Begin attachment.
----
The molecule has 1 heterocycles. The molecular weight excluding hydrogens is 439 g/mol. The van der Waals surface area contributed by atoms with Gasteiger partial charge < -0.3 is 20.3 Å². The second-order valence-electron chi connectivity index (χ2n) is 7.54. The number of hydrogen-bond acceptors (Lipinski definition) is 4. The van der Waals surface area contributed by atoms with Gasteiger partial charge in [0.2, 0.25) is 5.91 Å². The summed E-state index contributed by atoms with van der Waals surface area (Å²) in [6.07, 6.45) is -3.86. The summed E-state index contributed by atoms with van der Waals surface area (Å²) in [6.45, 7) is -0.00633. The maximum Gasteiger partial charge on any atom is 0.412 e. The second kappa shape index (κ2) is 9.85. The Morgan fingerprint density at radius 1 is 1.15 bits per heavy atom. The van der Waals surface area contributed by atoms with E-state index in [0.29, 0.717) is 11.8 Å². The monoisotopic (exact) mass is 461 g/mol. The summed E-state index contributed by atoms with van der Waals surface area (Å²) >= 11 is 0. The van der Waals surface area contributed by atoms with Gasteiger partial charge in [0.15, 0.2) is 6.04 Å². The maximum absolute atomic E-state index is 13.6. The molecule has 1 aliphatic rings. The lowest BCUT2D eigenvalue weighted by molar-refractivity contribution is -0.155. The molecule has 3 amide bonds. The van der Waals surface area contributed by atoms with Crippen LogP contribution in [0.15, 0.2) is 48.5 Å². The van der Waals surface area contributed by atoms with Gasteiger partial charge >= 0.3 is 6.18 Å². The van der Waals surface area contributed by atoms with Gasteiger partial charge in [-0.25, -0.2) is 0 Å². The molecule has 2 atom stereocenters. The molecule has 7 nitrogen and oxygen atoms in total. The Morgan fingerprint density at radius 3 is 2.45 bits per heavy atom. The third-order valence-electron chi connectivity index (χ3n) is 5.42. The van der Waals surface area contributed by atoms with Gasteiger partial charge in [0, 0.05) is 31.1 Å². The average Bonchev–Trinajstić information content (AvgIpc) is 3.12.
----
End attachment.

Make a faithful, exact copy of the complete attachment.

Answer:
The molecule has 1 heterocycles. The molecular weight excluding hydrogens is 439 g/mol. The van der Waals surface area contributed by atoms with Gasteiger partial charge < -0.3 is 20.3 Å². The second-order valence-electron chi connectivity index (χ2n) is 7.54. The number of hydrogen-bond acceptors (Lipinski definition) is 4. The van der Waals surface area contributed by atoms with Gasteiger partial charge in [0.2, 0.25) is 5.91 Å². The summed E-state index contributed by atoms with van der Waals surface area (Å²) in [6.07, 6.45) is -3.86. The summed E-state index contributed by atoms with van der Waals surface area (Å²) in [6.45, 7) is -0.00633. The maximum Gasteiger partial charge on any atom is 0.412 e. The second kappa shape index (κ2) is 9.85. The Morgan fingerprint density at radius 1 is 1.15 bits per heavy atom. The van der Waals surface area contributed by atoms with E-state index in [0.29, 0.717) is 11.8 Å². The monoisotopic (exact) mass is 461 g/mol. The summed E-state index contributed by atoms with van der Waals surface area (Å²) >= 11 is 0. The van der Waals surface area contributed by atoms with Gasteiger partial charge in [0.15, 0.2) is 6.04 Å². The maximum absolute atomic E-state index is 13.6. The molecule has 1 aliphatic rings. The lowest BCUT2D eigenvalue weighted by molar-refractivity contribution is -0.155. The molecule has 3 amide bonds. The van der Waals surface area contributed by atoms with Crippen LogP contribution in [0.15, 0.2) is 48.5 Å². The van der Waals surface area contributed by atoms with Gasteiger partial charge >= 0.3 is 6.18 Å². The van der Waals surface area contributed by atoms with Gasteiger partial charge in [-0.25, -0.2) is 0 Å². The molecule has 2 atom stereocenters. The molecule has 7 nitrogen and oxygen atoms in total. The Morgan fingerprint density at radius 3 is 2.45 bits per heavy atom. The third-order valence-electron chi connectivity index (χ3n) is 5.42. The van der Waals surface area contributed by atoms with Gasteiger partial charge in [0, 0.05) is 31.1 Å². The average Bonchev–Trinajstić information content (AvgIpc) is 3.12.